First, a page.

Rising New York post-punks Public Practice up the pace on their new track “Slow Down".
As we bear witness to an ever-increasing amount of distractions, from social media notifications to of out-of-hours work emails, there’s no doubt that our lives are becoming increasingly frantic affairs. Finding its sonic parallel in New York’s post-punk scene, bands such as Omni and Parquet Courts have successfully employed urgent guitars and drum beats to reflect their own paranoias. Here's a fresh name you can add to that list: Public Practice.
Comprised of members from previous New York acts WALL and Beverly, Public Practice stick to the established punk template in rallying against the overarching consumerism of their home city, and by extension, the world. Vocalist Sam York is in typically confrontational form, highlighting the ludicrousness of blind materialism. The bass/guitar/drums trio of Drew Citron, Vince McClelland and Scott Rosenthal meanwhile are tight as hell, creating jagged grooves that mirror York’s barbed commentary.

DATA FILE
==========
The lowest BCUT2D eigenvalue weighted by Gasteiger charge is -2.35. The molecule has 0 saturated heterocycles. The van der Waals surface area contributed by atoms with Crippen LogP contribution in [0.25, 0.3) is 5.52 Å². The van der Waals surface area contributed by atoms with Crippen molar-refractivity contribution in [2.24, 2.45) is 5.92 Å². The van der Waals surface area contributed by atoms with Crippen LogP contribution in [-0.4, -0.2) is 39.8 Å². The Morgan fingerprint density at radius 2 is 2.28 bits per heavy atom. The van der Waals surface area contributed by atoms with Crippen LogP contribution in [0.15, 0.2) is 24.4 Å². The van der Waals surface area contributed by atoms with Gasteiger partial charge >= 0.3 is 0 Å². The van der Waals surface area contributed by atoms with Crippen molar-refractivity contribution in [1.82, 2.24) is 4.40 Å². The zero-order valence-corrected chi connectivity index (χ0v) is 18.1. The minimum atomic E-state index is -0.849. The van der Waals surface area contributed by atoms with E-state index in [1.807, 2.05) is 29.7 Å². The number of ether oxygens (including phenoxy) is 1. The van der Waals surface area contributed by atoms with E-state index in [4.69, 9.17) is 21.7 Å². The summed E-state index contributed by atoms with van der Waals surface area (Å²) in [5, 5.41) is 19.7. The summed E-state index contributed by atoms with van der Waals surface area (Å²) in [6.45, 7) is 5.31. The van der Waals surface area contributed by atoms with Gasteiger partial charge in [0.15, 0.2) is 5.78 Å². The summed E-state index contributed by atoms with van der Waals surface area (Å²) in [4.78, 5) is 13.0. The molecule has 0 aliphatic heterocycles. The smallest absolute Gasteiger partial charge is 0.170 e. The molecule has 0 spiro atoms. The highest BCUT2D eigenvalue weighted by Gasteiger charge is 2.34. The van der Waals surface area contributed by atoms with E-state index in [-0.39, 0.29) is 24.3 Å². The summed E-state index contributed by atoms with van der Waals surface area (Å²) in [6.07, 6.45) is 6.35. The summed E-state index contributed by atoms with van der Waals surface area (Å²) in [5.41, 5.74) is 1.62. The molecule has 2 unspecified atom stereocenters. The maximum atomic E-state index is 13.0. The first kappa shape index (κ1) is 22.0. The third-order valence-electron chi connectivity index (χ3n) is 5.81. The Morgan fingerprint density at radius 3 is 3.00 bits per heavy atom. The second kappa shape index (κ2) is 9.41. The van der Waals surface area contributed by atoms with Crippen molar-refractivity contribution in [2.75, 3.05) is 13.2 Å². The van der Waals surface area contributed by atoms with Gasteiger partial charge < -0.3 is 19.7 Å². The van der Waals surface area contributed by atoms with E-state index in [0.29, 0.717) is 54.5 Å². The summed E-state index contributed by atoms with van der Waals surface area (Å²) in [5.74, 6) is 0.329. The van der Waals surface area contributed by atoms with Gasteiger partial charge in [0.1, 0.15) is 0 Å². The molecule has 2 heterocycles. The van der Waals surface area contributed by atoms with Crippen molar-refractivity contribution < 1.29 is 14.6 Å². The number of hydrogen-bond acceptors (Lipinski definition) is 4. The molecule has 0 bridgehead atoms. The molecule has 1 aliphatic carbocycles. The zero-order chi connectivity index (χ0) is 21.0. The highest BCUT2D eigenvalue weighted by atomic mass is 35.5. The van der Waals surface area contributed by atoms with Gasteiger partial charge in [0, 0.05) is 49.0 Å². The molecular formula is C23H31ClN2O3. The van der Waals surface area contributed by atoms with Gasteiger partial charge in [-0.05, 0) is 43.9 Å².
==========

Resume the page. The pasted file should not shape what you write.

There's one other typical New York post-punk trope that Public Practice are keen to adhere to, and that’s to make sure “Slow Down” has some serious danceability. Just like the stalwarts, Public Practice are concerned with the relentless nature of the world, but they aren’t totally defined by it. Just as they’re aware of the need to slow down, they’re happy to do it while at least trying to have a good time.
"The rapid fire guitars set the tone for a testimony to the mayhem of living in New York City”, says the band on the song. “In this city (and in modern society at large) we feel the constant want/need to have more more more and this song reflects coming to terms with, and battling, that notion".